Question: Sure, there are two presidential candidates: Jean Henry Céant and Yves Crystalline have both asked for an investigation of Mr. Edmond Mulet and his role in the recent changes and the second run of the election. I just wonder what, given, you know I, you may be dismiss, what the UN’s response to that is? And also if there is an answer now to, that Canaan camp with tens of thousands of people that were set up and Mr. [Nigel] Fisher’s statement that the Government wasn’t allowing services to be provided. Has the UN taken any steps to provide services or to otherwise address those tens of thousands of people there?
Spokesperson: Well, on the first one, let’s be absolutely clear. The Secretary-General fully supports the work and role of the Special Representative in Haiti, Edmond Mulet. And on the second, I think we will have some more details to be able to give you on that. But I don’t have them right now. Okay, thanks very much. Have a good afternoon.
[The Spokesperson later said that Nigel Fisher indeed said, “the Government practically prohibited us from providing services there”, as expressed by some NGOs and reinforced by an official notification in local media identifying population in Canaan as “illegal”. He added that the Office for the Coordination of Humanitarian Affairs provides assistance to all affected population on the basis of needs. In the case of Canaan, an informal settlement around the Corail-Cesseless camp, the humanitarian community has taken the view that relief aid must be given to individuals whether or not they are part of a formal settlement or informal settlement, especially at the time of a cholera epidemic. The UN is working with a number of partners in Canaan in the area of cholera prevention, shelter and water, while the status of the displaced in Canaan is being clarified with local authorities.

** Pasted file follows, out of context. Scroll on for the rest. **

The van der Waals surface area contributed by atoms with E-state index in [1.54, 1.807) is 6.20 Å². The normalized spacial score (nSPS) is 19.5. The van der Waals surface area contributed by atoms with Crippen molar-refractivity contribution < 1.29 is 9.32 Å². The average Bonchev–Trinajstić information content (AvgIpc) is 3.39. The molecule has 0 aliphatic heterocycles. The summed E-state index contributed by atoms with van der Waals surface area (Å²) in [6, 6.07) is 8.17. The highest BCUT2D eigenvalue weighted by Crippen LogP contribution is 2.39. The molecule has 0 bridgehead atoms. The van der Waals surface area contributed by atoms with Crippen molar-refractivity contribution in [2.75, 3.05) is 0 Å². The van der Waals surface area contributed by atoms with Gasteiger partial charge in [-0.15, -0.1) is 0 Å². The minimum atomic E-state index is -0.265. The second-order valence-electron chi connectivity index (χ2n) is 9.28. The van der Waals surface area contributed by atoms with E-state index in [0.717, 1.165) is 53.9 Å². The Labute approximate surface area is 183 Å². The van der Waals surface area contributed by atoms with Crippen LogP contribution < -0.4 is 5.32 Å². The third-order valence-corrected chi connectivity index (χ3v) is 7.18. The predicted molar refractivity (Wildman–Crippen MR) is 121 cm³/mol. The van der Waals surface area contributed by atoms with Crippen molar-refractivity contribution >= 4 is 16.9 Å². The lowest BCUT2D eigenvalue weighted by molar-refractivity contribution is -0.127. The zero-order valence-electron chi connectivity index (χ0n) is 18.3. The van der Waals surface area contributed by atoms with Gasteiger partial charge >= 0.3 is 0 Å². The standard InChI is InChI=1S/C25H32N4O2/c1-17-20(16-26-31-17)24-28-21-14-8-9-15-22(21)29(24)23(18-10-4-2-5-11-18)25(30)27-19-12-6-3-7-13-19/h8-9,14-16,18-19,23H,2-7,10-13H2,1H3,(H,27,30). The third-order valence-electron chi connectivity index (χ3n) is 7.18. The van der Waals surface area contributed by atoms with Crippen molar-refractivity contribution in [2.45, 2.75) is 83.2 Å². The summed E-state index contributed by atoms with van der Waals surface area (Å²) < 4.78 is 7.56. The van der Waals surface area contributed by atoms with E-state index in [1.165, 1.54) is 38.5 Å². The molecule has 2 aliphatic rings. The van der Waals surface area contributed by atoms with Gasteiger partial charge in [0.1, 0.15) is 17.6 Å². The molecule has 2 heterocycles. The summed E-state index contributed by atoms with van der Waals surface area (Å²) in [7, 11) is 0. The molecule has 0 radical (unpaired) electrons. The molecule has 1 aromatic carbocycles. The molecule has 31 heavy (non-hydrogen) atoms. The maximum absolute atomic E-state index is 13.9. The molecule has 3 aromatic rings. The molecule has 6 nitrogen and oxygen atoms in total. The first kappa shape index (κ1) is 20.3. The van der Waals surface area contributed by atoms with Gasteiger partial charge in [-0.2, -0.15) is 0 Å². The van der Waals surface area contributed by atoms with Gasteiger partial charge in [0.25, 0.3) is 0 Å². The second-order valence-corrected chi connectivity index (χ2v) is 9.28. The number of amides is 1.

On the other hand, Mr. Fisher was misquoted in the same interview with the following: “But when we went to visit, we saw that they are doing pretty well on their own.” He never said that. What he said was: “When we went to visit, we saw that they had to rely on themselves.”]